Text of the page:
Living With GMO Labels

LabelsFive words in small print “Partially Produced With Genetic Engineering” are beginning to appear on food products across the US. This label complies with a 2014 law passed in Vermont to require foods that are made from genetically modified organisms. Large food processors and marketers are labeling all packages because it is more cost effective than producing a special label for products to be sold only in Vermont. Thus, the labeling will soon effect all US consumers, not just those who live in Vermont. Those not current on this controversy may wonder, “Why does this appear?” and “What does this mean?”

The label means that some genetically modified organism (plant or microbe) is incorporated into the product or was used to produce some of the product ingredients. The label provides information for those who wish to exclude GMO products from their diet. It tells the consumer something about how the food was produced, but not what is in it. The GMO component could be a BT protein that confers insect resistance or a protein that metabolizes glyphosate. The labeling is not yet that detailed. The vast majority of the people who reject GMOs reject all GMOs, the specifics of the modification are not important. This makes labeling simpler.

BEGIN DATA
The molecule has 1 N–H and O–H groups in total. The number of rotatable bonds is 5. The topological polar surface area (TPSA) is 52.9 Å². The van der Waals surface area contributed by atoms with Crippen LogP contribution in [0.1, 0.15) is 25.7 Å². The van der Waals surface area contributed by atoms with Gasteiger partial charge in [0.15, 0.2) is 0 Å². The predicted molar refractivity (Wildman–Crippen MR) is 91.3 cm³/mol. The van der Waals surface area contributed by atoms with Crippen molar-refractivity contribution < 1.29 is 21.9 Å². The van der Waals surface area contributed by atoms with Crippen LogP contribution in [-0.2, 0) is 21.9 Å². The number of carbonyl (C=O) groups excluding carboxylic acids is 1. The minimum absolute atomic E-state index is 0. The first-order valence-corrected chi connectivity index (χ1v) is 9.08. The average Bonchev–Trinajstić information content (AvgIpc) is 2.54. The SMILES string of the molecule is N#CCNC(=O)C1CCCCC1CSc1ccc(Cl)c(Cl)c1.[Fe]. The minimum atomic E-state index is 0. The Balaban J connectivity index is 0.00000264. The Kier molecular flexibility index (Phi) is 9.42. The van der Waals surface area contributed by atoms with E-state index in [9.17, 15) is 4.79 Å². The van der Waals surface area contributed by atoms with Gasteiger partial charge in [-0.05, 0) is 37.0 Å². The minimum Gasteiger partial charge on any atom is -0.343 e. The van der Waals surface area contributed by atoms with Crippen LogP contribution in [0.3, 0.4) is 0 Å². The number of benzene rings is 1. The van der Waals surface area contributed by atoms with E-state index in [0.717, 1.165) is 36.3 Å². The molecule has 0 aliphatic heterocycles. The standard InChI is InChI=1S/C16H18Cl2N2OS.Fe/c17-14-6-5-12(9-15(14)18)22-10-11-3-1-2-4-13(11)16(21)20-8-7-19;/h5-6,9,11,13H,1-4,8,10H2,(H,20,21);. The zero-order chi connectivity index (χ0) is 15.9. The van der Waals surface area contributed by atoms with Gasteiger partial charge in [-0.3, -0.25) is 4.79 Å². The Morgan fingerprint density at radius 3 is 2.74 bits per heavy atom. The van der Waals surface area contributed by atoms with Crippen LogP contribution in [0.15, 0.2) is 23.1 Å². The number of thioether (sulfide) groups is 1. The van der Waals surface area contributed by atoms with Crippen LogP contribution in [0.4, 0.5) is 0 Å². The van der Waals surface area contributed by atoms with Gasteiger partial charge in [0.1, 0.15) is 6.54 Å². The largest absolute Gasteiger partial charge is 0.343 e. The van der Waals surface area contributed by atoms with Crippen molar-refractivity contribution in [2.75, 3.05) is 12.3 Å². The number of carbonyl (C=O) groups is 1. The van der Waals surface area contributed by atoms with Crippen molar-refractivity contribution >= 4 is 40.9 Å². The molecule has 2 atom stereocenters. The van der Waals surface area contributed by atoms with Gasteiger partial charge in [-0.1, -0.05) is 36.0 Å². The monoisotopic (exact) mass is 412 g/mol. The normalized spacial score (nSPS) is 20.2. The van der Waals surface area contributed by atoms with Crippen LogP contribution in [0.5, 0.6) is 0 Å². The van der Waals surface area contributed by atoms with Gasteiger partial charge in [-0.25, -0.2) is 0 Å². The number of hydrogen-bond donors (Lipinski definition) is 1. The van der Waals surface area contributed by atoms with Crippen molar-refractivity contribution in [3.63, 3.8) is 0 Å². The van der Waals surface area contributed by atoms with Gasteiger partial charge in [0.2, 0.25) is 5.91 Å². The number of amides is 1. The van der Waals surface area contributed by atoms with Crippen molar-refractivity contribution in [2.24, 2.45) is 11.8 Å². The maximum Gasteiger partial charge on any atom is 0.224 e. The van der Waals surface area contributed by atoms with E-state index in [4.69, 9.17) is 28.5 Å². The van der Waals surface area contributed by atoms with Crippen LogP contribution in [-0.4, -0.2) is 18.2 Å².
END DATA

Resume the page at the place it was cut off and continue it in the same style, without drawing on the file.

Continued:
What does the label mean for the majority of consumers who don’t worry whether they eat GMO food or not? Perhaps the best way to think of it is to compare it to an “organic” label or a “kosher” label. The kosher label (a U inside a circle) is seldom recognized by those who do not restrict their diet to kosher foods. However, those who desire a kosher diet recognize the symbol and appreciate the information. The same holds for the USDA organic label.  It means the food was produced according to organic standards as defined by the USDA.

The rest of us who do not restrict our diet but are concerned about the content may find the nutritional labels more relevant. The nutritional labels identify the ingredients and are important in determining nutritional components of the food. The nutritional label is the most useful information for determining the health risk of a product especially those with food allergies.

I can now know the ingredients in sugar coated, chocolate coated, peanut candies. Since I don’t have food allergies, I have no substantial health concerns. I also note that the candies are Kosher and they are “Partially Produced With Genetic Engineering”. Does having this information affect my decision whether or not to purchase them? That is the value judgement all consumers will need to make.

About jjneal

Jonathan Neal is an Associate Professor of Entomology at Purdue University and author of the textbook, Living With Insects (2010). This blog is a forum to communicate about the intersection of insects with people and policy. This is a personal blog. The opinions and materials posted here are those of the author and are in no way connected with those of my employer.
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